The cities of Vaughan and Kitchener have become the latest in a long list of Canadian institutions to ban TikTok, saying they strive to uphold cybersecurity and protect the personal data of citizens and the cities.
In a statement to the Star Monday, the City of Vaughan said that, “effective immediately,” TikTok is no longer allowed to be installed or used on city workers’ corporate devices.
Meanwhile, Kitchener Mayor Berry Vrbanovic took to Twitter on Monday morning to announce the app is being removed from all its corporate smartphones, out of an “abundance of caution.”
TikTok, owned by Chinese firm ByteDance, has come under increased scrutiny over recent weeks after Canada’s federal government barred the app from being installed or used on government devices. The move followed a review by the chief information officer of Canada, who determined the social media app “presents an unacceptable level of risk to privacy and security.”
Experts have pointed to TikTok’s “egregious” data harvesting policies and relationship with the Chinese government as to why bans are proliferating throughout the West. Meanwhile, TikTok has argued their data policy is in line with various other apps and that the bans were a product of rising tensions between Canada and China.
There has been no evidence so far that government information has been accessed by TikTok, according to Canada’s Treasury Board President Mona Fortier, who announced the initial federal ban.
Who’s banned from TikTok in Ontario?
On March 9, the province of Ontario announced a TikTok ban on all provincial government-issued devices — the last province to do so, after all other provinces and territories followed the federal example of barring the app from corporate devices. Ontario’s move has caused a cascade of local municipalities to enact similar policies.
Later that same day, the City of Ottawa announced a similar ban, adding that the app would also be barred from personal devices used to access city-managed applications along with work phones. Toronto followed one day later, banning and removing the app from roughly 350 city-issued devices.
Around the same time, the City of Hamilton said that while the city’s official TikTok account would remain active, the government has removed the app from about 40 city-owned devices. London, Ont., has also banned the app from city-owned devices.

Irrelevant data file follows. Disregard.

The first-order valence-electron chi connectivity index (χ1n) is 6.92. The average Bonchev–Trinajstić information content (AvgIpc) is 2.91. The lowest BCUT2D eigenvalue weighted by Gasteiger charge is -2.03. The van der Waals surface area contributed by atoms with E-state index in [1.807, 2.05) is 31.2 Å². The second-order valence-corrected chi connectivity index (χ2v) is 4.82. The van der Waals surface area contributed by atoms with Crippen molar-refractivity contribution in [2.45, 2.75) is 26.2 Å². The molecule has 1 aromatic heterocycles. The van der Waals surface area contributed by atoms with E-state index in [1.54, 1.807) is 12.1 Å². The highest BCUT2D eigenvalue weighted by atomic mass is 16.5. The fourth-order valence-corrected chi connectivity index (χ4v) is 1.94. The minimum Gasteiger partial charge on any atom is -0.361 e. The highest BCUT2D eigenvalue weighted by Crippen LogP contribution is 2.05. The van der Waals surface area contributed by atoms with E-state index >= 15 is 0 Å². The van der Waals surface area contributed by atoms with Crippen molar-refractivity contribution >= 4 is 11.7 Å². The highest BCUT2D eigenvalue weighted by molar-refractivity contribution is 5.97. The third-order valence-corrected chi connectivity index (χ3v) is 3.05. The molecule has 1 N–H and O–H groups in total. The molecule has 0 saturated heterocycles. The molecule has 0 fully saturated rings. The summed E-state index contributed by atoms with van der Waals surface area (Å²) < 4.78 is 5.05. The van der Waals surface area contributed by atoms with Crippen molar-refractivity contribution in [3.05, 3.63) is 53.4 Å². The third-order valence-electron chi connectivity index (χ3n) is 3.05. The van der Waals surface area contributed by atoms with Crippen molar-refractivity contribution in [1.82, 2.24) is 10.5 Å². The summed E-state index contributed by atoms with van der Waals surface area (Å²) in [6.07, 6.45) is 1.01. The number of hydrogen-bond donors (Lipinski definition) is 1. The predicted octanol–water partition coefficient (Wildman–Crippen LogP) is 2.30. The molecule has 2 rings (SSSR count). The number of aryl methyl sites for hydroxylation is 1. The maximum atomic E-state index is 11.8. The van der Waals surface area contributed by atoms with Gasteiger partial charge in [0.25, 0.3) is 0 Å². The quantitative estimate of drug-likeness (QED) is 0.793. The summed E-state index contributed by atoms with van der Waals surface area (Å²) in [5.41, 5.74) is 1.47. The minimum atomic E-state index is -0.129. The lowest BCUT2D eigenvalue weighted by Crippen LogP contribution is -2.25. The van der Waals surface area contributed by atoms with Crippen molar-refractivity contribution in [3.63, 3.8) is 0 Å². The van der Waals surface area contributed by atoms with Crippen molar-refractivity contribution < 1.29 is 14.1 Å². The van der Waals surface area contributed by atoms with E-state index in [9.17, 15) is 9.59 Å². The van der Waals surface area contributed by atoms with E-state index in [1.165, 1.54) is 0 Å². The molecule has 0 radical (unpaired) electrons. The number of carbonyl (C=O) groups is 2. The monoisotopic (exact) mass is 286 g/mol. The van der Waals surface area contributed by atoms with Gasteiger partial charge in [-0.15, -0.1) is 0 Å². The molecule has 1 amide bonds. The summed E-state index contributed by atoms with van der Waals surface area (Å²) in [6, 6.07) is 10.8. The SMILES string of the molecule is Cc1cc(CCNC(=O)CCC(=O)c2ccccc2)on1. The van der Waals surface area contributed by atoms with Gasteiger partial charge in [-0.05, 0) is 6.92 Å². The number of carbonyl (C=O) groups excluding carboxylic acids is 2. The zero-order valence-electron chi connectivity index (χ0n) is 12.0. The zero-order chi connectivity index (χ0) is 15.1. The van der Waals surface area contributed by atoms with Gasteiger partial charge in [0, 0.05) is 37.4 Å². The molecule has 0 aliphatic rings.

Most recently on Monday, multiple Ontario municipalities announced similar bans for city-issued devices. These include: Kitchener, Lincoln and Vaughan.
Bans are spreading to more than just municipalities; on March 10, the Hamilton public school board announced they’ll remove TikTok from all board devices and make the app inaccessible from their school’s networks.
The announcement came hours after Ontario’s education minister said he was considering banning TikTok in all Ontario schools.
Certain police forces have also joined in. Niagara police asked employees to remove the app from all work-issued devices in early March, although their official account remains active to share public safety information and request help from the public.
Waterloo police has suspended its main account and have asked employees to delete TikTok from their work phones.
Immediately after the initial federal announcement, Conservative Leader Pierre Poilievre and NDP Leader Jagmeet Singh both announced they would take a hiatus from the app.
At the time, a spokesperson also confirmed all Liberal caucus members were asked to remove TikTok from all mobile devices, including personal phones, and to suspend their related accounts.
At the time of the initial federal ban, Prime Minister Justin Trudeau said he hoped the move would help Canadians “reflect on the security of their own data and perhaps make choices in consequence.
“I’m always a fan of giving Canadians the information for them to make the right decisions for them.”
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